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Anders Hejlsberg
Anders Hejlsberg

SAN FRANCISCO – Open source fans, rejoice: Microsoft has released its new “Roslyn” .NET compiler platform preview as an open source project. That means developers can clone the company’s compiler for C# projects and add their own features, as well as suggest new features for Microsoft to implement in the compiler itself.

Microsoft Technical Fellow Anders Hejlsberg took the stage today at the Build conference to show off what’s possible with the new open-source capability by changing the compiler to handle strings wrapped in French quotes in the same way it handles standard quotes, after cloning the Roslyn repository. After the brief demo, he opened the repository up to the public amid thunderous applause from the assembled developers.

This doesn’t mean that there’s going to be a free-for-all to see who can build parts of Microsoft’s compiler — the company has set out very specific guidelines for how users can best go about contributing code to the project, and Microsoft will continue to manage its development, as well as actively contribute to the project.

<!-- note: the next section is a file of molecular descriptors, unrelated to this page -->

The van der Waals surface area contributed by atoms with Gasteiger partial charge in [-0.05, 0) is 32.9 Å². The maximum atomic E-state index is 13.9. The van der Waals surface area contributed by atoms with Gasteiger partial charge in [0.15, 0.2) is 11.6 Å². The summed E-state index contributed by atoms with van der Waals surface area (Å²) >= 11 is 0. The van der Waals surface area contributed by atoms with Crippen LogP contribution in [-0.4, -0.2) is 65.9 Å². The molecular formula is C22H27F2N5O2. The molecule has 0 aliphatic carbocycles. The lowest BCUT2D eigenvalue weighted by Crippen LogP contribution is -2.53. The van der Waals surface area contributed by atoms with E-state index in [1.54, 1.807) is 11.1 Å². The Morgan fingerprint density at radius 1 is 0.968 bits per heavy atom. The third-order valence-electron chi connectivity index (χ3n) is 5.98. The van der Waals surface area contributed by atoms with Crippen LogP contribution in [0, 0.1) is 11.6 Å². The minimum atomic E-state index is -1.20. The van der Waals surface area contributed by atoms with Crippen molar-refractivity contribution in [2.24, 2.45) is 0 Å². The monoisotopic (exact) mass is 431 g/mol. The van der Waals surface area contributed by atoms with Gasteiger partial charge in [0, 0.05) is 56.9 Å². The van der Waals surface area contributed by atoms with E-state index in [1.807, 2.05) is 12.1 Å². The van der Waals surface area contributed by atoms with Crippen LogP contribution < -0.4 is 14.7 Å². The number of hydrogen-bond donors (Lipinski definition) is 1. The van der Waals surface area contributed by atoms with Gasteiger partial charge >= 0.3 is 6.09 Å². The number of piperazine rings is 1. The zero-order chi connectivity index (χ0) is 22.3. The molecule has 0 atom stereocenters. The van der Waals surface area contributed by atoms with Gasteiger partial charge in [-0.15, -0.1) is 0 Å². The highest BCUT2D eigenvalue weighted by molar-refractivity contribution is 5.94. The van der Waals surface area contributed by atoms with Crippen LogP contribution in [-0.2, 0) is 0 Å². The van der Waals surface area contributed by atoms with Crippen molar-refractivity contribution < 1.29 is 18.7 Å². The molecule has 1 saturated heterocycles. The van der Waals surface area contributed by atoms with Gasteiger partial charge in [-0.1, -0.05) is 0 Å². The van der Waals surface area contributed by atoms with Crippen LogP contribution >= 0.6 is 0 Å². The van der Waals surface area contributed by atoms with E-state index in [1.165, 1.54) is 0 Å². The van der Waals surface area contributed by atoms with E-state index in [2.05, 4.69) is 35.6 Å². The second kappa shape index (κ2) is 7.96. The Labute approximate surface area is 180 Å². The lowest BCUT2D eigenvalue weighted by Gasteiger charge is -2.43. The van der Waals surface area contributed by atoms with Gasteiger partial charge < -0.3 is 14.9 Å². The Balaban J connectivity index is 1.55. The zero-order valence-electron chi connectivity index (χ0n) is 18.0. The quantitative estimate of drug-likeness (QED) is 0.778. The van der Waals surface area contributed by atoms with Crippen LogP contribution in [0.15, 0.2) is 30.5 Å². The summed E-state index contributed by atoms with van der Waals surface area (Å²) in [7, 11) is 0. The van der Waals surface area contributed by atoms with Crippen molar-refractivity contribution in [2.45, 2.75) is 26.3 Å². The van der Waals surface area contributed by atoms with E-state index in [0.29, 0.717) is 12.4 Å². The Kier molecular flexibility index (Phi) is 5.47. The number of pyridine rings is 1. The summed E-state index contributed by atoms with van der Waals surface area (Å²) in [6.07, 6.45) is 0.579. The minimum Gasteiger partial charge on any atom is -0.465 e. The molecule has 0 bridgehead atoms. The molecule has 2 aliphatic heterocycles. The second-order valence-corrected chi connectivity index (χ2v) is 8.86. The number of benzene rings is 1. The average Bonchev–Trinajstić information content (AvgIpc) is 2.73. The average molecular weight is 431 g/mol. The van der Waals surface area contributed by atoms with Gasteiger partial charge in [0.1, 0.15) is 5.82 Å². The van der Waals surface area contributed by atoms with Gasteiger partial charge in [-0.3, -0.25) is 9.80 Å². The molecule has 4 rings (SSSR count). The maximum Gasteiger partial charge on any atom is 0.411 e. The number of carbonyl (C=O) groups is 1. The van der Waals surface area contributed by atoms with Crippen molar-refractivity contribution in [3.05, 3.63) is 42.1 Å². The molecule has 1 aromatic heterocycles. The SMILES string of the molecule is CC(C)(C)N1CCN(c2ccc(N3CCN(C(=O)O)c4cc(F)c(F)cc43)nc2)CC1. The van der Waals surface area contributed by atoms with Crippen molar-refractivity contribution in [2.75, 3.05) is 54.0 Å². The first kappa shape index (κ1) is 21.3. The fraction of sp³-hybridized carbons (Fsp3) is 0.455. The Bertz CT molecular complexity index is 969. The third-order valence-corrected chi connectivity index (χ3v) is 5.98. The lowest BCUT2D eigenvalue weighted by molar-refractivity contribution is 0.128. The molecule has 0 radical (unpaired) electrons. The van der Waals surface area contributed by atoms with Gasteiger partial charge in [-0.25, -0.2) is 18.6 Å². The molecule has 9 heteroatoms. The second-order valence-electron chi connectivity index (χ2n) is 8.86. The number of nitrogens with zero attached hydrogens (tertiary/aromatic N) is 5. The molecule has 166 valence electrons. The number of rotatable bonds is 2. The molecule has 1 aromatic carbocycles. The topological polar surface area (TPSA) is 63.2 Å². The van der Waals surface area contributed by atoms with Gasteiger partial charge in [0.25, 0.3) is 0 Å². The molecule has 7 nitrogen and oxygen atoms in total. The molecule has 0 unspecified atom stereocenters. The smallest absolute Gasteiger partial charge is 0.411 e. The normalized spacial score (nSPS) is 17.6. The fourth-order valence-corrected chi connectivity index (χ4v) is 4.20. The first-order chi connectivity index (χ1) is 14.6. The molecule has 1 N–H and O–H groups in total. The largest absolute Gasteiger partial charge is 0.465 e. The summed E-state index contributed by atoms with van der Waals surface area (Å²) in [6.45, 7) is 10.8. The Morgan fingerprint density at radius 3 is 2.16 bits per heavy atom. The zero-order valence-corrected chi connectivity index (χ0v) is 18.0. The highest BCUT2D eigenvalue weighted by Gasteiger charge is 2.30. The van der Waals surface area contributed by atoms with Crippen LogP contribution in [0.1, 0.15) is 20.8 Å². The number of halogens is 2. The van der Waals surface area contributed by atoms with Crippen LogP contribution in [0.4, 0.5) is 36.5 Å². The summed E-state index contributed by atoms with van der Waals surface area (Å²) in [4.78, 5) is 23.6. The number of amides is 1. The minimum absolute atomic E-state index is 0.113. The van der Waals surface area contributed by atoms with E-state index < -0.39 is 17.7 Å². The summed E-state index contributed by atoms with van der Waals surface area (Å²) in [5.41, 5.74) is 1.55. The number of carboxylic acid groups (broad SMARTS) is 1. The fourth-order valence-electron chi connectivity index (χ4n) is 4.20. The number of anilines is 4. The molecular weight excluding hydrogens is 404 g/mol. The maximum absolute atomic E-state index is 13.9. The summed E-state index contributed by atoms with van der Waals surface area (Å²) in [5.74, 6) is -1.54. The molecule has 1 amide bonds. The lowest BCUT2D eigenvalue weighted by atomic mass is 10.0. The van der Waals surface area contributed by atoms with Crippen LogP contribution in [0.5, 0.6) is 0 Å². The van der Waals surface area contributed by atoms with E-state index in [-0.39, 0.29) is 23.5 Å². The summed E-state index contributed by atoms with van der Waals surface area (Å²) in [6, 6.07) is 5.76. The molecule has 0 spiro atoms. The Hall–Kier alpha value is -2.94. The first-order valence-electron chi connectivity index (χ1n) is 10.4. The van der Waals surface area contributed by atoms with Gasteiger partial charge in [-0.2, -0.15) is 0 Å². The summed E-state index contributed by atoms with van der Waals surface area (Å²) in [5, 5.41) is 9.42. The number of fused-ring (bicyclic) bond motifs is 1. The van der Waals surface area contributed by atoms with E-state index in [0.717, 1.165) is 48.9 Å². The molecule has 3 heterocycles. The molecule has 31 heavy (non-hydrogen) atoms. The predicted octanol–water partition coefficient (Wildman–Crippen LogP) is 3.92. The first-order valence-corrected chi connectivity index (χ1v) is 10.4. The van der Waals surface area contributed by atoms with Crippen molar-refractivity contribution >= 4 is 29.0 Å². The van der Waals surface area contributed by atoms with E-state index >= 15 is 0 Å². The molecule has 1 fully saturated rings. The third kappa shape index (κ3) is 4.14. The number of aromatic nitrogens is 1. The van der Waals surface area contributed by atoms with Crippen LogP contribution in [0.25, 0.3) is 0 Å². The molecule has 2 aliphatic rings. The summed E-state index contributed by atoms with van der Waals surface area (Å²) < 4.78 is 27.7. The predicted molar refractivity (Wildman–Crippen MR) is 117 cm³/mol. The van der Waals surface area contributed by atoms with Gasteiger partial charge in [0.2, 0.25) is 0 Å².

Roslyn joins the ranks of a number of other open source .NET projects, which are now being collected under the umbrella of the .Net Foundation, also announced today. The Foundation will be charged with leading Microsoft’s continuing contributions to the open-source community by making more and more of .NET open source, as well as managing the company’s existing projects.

People interested in getting their hands on Roslyn’s code can do so here.

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